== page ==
In New York, veteran quarterback Josh McCown plans to do everything in his power to help rookie Sam Darnold learn the ropes. In Pittsburgh, veteran quarterback Ben Roethlisberger apparently plans to to everything in his power to not help Mason Rudolph.
Appearing on 93.7 The Fan in Pittsburgh, Roethlisberger spoke candidly about the decision of the Steelers to draft Rudolph in round three.
“I was surprised when they took a quarterback because I thought that, maybe in the third round, you know you can get some really good football players that can help this team now,” Roethlisberger said. “And nothing against Mason. I think he’s a great football player. I don’t know him personally, but I’m sure he’s a great kid. I just don’t know how backing up or being the third guy, well, who knows where he’s going to fall on the depth chart, helps us win now.
“But, you know, that’s not my decision to make. That’s on the coaches and the G.M. and the owner and those kind of things. So if they feel like he can help our team so be it. But I was a little surprised.”
Based on those statement, Roethlisberger hasn’t paid much attention to the draft strategy in New England, where the Patriots have now spent nine draft picks on quarterbacks since Tom Brady became the starter, including a pair of third-round picks and a second-round pick. Roethlisberger also was confused by the move based upon his message to the team about his commitment to keep playing.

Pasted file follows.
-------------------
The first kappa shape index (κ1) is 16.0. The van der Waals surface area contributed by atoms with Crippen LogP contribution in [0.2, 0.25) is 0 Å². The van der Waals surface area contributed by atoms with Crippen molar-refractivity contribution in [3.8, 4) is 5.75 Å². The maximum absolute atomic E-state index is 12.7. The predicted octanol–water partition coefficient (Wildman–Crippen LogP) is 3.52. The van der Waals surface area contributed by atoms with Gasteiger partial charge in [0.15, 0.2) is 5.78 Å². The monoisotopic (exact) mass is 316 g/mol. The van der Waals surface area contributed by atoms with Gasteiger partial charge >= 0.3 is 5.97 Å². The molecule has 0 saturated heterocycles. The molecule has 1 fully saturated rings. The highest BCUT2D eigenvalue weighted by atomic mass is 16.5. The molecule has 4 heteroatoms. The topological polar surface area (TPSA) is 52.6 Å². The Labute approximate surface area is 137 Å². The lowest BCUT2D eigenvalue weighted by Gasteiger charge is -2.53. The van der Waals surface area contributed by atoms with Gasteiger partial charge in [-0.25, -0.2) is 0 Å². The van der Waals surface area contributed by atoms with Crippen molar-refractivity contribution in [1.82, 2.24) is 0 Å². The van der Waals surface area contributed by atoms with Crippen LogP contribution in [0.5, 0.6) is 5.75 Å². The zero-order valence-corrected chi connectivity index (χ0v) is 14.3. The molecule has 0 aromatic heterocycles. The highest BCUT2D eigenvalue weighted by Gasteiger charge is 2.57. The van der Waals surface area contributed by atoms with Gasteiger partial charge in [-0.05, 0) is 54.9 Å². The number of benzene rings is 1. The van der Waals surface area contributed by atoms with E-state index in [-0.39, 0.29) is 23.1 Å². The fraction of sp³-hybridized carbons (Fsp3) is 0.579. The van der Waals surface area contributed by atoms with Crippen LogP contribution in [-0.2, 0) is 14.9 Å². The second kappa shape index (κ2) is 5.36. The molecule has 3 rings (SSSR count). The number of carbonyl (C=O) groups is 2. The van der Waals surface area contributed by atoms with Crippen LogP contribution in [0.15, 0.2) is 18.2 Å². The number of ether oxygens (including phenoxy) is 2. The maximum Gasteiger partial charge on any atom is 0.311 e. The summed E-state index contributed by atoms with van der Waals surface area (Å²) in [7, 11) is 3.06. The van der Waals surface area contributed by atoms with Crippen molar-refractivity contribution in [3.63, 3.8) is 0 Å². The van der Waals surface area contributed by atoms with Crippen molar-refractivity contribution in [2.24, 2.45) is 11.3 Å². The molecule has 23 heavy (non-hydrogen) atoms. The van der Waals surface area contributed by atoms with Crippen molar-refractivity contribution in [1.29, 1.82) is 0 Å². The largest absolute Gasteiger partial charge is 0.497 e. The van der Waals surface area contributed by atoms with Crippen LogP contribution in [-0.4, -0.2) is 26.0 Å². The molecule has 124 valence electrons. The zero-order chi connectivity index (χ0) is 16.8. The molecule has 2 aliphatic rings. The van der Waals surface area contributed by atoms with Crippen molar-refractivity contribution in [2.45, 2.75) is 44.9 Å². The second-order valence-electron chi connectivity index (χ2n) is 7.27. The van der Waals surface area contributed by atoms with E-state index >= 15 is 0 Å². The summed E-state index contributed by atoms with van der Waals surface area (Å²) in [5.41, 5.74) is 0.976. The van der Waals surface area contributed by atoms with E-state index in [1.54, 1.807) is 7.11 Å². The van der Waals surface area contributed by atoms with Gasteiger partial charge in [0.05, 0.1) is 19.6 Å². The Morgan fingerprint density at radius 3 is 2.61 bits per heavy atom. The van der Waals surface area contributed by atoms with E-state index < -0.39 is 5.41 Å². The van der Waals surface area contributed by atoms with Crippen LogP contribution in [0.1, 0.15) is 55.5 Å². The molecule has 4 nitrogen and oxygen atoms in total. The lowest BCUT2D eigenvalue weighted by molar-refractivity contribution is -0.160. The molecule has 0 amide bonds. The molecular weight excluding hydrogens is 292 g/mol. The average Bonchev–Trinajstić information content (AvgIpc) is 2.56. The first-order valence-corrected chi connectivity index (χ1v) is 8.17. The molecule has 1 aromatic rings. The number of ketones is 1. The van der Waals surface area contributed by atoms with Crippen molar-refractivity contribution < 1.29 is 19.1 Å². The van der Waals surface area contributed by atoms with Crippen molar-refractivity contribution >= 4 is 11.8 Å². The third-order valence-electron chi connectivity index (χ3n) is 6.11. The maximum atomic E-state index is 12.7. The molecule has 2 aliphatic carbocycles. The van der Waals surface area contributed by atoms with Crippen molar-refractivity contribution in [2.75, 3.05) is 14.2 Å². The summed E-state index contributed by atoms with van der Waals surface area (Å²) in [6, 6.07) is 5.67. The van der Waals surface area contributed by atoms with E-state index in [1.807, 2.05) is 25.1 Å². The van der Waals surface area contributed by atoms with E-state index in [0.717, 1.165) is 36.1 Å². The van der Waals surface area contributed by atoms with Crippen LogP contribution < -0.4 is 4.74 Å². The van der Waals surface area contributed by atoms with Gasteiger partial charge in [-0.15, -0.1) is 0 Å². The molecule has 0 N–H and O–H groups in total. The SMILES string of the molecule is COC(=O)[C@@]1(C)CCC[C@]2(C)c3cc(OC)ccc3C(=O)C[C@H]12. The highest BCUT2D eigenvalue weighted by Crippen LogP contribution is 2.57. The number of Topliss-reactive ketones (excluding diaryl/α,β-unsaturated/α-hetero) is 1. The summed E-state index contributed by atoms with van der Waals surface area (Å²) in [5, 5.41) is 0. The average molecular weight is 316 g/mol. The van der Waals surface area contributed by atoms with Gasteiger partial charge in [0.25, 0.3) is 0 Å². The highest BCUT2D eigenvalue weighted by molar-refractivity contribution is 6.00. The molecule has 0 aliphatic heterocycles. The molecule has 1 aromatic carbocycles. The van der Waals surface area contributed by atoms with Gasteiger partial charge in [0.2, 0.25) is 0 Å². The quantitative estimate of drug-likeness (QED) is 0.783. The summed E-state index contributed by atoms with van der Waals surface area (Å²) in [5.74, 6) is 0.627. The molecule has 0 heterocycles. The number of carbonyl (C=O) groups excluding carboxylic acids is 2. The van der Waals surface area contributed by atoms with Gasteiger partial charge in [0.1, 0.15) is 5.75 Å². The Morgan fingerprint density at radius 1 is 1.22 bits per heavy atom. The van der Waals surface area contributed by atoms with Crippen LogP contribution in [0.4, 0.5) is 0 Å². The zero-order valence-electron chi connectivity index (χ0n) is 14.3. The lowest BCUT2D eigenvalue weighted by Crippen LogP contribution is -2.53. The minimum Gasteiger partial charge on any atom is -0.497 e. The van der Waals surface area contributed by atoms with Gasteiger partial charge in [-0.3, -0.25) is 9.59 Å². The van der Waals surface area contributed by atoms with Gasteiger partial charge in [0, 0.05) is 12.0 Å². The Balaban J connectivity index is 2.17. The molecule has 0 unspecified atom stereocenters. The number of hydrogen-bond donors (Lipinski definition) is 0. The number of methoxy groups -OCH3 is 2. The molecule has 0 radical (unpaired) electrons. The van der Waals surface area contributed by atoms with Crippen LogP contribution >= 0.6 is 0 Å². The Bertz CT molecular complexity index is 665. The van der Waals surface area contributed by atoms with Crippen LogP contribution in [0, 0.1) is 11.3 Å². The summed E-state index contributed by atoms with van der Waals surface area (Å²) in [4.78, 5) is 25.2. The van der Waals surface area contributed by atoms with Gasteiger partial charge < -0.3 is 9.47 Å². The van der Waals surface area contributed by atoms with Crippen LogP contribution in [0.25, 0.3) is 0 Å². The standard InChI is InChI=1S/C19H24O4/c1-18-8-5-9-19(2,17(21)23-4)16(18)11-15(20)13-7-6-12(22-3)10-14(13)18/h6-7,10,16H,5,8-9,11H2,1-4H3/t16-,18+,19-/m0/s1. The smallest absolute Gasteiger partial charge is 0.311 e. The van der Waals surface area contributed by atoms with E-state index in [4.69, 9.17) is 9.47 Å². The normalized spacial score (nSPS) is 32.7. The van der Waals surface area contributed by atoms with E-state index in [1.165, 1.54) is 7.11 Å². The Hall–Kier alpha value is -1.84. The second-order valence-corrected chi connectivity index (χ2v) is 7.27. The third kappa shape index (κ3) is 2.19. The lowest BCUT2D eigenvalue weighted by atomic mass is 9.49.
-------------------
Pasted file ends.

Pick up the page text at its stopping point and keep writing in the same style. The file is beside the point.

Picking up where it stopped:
“I think they believed me,” Roethlisberger said. “Once they drafted a quarterback in the third I wasn’t sure if they believed me or not.”
The Pittsburgh veteran also seemed to throw a little shade at Rudolph, given his post-draft comment that he doesn’t expect Roethlisberger to mentor him.
“I don’t think I’ll need to since he said he doesn’t need me,” Roethlisberger said with sort of a laugh. “If he asks me a question, I might just have to point to the playbook.”
Roethsliberger has two years left on his current contract, and he has said he plans to play three to five more years, while also reserving the right to re-evaluate his situation annually. (A year ago, he entered Brett Favre territory by making it clear that he’ll take things one year at a time.)
Maybe Ben realizes that, at some point, the question of whether he’ll keep playing won’t be his decision. Given his unique history, including the various issues, distractions, and problems he has created for the team from time to time over the past 14 years (including but not limited to a 2010 suspension that nearly got him traded), the Steelers may not hesitate to pull the plug on Ben and give the ball to Rudolph at the first hint of substantial slippage by Roethlisberger and/or the first clear sign that Rudolph is as good as the team suspected he’ll be when putting him among the top quarterbacks in this year’s class.
Regardless of how it plays out, Roethlisberger apparently won’t be getting any special deference from the team as he gets closer and closer to the end of the run. And he apparently already isn’t all that happy about the team’s looming unwillingness to give him special treatment.